Abstract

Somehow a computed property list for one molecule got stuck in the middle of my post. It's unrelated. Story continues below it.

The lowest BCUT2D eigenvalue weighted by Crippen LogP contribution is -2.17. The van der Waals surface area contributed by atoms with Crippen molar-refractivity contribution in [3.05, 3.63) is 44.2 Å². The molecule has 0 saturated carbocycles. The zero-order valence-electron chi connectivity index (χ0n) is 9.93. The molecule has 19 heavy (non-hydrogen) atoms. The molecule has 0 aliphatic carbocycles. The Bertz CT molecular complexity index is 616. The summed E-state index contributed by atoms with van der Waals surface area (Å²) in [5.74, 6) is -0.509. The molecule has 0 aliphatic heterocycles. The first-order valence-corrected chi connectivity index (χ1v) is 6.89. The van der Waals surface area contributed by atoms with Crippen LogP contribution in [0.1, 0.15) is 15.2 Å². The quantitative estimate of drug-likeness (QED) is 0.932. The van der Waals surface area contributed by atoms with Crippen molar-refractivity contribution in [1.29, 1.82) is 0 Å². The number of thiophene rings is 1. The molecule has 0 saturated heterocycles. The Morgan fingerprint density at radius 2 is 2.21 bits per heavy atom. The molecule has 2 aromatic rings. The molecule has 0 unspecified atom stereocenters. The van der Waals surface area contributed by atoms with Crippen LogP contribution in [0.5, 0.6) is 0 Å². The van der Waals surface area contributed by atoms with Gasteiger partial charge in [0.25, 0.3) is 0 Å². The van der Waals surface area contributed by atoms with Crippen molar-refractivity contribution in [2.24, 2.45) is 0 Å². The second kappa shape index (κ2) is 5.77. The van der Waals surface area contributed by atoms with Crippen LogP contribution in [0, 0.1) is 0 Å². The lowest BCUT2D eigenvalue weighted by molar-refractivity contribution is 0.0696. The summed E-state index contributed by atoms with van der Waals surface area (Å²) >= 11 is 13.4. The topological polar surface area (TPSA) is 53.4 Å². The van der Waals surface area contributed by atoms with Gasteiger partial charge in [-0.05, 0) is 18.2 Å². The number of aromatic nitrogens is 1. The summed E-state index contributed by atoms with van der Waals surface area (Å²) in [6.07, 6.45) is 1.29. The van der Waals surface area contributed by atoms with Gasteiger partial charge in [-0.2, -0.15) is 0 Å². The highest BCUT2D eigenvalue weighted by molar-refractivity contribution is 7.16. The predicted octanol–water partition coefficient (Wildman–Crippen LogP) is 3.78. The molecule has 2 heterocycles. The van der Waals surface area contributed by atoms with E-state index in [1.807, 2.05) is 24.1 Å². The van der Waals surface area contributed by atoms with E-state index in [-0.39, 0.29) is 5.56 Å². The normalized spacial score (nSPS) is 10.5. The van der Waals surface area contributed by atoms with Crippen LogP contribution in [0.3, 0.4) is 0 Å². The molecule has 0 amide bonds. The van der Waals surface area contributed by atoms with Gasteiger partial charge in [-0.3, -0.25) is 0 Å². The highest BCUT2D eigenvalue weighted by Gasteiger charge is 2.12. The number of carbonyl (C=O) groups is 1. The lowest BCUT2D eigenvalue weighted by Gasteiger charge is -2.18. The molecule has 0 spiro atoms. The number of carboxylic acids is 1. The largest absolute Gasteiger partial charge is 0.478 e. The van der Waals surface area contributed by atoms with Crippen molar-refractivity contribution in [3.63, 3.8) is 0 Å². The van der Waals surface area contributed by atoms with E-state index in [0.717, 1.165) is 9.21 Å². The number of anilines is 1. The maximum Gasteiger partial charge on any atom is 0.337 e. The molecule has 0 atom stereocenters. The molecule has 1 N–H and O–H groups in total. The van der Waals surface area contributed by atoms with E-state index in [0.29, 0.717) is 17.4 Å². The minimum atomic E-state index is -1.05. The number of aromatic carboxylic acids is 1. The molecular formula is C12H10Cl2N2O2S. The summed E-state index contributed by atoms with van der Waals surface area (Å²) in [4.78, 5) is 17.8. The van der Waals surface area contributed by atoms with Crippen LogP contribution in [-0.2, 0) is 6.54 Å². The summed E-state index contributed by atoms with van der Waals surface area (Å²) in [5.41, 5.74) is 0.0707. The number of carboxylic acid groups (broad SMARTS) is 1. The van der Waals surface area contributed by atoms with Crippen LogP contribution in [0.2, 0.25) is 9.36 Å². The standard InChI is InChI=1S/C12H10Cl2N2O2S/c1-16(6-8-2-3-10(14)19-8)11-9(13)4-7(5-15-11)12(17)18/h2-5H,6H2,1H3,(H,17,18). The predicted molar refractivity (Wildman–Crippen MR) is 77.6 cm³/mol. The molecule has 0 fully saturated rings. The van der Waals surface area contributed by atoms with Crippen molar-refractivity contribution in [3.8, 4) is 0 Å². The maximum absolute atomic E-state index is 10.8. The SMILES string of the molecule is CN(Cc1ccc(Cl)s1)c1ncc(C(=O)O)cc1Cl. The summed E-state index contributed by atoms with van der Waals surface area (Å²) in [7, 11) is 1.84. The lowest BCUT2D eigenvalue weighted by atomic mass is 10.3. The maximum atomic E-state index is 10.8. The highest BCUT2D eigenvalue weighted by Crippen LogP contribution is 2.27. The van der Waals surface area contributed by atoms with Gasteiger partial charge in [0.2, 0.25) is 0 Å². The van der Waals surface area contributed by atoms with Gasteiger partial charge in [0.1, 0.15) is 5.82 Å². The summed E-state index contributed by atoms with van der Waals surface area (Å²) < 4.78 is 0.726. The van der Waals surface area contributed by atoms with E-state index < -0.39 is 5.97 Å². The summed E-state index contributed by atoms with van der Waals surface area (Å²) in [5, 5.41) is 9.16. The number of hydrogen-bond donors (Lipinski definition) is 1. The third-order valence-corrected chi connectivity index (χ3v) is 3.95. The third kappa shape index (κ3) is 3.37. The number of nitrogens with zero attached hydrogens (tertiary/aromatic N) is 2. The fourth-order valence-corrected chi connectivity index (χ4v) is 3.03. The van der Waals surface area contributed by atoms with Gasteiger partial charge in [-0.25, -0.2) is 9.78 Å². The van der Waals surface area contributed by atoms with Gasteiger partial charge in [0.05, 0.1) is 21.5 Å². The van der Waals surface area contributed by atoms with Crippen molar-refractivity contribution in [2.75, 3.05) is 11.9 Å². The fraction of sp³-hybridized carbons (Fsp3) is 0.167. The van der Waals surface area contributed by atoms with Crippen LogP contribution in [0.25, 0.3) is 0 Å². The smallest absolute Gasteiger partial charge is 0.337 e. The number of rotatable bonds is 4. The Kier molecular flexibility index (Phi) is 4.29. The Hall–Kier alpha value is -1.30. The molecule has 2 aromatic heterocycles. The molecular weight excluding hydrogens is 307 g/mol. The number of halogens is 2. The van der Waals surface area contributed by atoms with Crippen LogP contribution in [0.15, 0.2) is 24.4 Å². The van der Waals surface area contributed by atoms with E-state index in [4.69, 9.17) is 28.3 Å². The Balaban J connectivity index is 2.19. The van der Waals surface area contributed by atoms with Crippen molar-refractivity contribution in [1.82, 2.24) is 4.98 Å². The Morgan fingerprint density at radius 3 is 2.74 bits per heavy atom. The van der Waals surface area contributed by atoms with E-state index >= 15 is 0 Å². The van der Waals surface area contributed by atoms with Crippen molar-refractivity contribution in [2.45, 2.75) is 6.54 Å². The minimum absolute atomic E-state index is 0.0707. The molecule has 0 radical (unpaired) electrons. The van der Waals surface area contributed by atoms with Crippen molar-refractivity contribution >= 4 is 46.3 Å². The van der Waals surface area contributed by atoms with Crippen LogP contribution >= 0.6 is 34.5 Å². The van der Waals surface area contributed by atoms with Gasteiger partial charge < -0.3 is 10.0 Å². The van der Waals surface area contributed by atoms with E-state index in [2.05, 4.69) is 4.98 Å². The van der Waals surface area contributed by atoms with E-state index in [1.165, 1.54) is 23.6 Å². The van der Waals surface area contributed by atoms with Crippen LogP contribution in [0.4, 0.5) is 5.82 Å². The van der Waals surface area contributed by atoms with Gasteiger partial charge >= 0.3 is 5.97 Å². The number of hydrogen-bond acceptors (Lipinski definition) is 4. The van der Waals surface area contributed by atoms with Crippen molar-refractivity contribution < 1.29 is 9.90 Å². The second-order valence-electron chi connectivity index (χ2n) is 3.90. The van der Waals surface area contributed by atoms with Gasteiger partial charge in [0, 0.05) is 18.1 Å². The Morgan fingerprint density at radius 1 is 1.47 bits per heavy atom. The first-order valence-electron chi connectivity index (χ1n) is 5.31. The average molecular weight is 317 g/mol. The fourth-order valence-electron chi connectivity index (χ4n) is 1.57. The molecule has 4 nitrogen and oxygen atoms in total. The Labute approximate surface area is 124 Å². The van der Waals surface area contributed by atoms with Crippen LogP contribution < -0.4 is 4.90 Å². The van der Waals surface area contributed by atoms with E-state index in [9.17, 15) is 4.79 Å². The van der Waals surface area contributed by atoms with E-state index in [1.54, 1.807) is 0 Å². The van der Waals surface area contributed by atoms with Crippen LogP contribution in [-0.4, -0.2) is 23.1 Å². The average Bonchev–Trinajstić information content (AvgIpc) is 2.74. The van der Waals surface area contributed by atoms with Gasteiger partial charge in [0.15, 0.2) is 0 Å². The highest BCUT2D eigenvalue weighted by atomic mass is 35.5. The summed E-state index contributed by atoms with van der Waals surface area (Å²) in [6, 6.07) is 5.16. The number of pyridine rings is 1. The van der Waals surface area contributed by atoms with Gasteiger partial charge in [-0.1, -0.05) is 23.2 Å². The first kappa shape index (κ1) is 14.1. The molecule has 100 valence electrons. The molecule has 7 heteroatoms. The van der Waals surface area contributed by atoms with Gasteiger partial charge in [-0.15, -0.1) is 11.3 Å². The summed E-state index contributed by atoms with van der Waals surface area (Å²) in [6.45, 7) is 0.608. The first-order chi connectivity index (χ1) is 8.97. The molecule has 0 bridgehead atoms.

Granulite facies lithologies from the Adirondack Mountains of New York contain alteration assemblages composed dominantly of calcite ± chlorite ± sericite. These assemblages document fluid infiltration at middle to upper crustal levels. Cathodoluminescence of samples from the Marcy anorthosite massif indicates that the late fluid infiltration is more widespread than initially indicated by transmitted-light petrography alone. Samples that appear unaltered in transmitted light show extensive anastomosing veins of calcite (<0.05 mm wide) along grain boundaries, in crosscutting fractures, and along mineral cleavages. The presence of the retrograde calcite documents paleopermeability in crystalline rocks and is related to the formation of high-density CO2-rich fluid inclusions. Recognition of this process has important implications for studies of granulite genesis and the geo-physical properties of the crust.

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